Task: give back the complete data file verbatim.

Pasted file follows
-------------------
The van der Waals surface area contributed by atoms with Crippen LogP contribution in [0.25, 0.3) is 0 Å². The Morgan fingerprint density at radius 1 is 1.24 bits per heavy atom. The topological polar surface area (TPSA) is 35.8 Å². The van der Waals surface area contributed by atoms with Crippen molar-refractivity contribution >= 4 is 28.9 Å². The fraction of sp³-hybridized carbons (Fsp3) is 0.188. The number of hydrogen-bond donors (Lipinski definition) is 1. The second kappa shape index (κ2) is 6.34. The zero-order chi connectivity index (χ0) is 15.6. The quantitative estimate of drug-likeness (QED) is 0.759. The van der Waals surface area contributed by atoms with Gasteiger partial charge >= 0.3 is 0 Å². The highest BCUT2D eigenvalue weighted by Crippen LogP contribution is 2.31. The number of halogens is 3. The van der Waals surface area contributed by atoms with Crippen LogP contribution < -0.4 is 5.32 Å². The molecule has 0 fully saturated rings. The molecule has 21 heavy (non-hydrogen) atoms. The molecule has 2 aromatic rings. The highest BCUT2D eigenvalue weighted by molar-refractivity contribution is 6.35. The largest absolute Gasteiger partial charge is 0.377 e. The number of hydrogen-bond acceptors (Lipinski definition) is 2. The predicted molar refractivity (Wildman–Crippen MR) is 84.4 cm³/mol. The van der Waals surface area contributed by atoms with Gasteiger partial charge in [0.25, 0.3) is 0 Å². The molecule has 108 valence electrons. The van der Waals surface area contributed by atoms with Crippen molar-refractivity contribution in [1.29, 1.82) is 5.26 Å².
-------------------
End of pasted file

The van der Waals surface area contributed by atoms with Crippen LogP contribution in [0.25, 0.3) is 0 Å². The Morgan fingerprint density at radius 1 is 1.24 bits per heavy atom. The topological polar surface area (TPSA) is 35.8 Å². The van der Waals surface area contributed by atoms with Crippen molar-refractivity contribution >= 4 is 28.9 Å². The fraction of sp³-hybridized carbons (Fsp3) is 0.188. The number of hydrogen-bond donors (Lipinski definition) is 1. The second kappa shape index (κ2) is 6.34. The zero-order chi connectivity index (χ0) is 15.6. The quantitative estimate of drug-likeness (QED) is 0.759. The van der Waals surface area contributed by atoms with Gasteiger partial charge >= 0.3 is 0 Å². The highest BCUT2D eigenvalue weighted by Crippen LogP contribution is 2.31. The number of halogens is 3. The van der Waals surface area contributed by atoms with Crippen LogP contribution < -0.4 is 5.32 Å². The molecule has 0 fully saturated rings. The molecule has 21 heavy (non-hydrogen) atoms. The molecule has 2 aromatic rings. The highest BCUT2D eigenvalue weighted by molar-refractivity contribution is 6.35. The largest absolute Gasteiger partial charge is 0.377 e. The number of hydrogen-bond acceptors (Lipinski definition) is 2. The predicted molar refractivity (Wildman–Crippen MR) is 84.4 cm³/mol. The van der Waals surface area contributed by atoms with Gasteiger partial charge in [0.25, 0.3) is 0 Å². The molecule has 108 valence electrons. The van der Waals surface area contributed by atoms with Crippen molar-refractivity contribution in [1.29, 1.82) is 5.26 Å².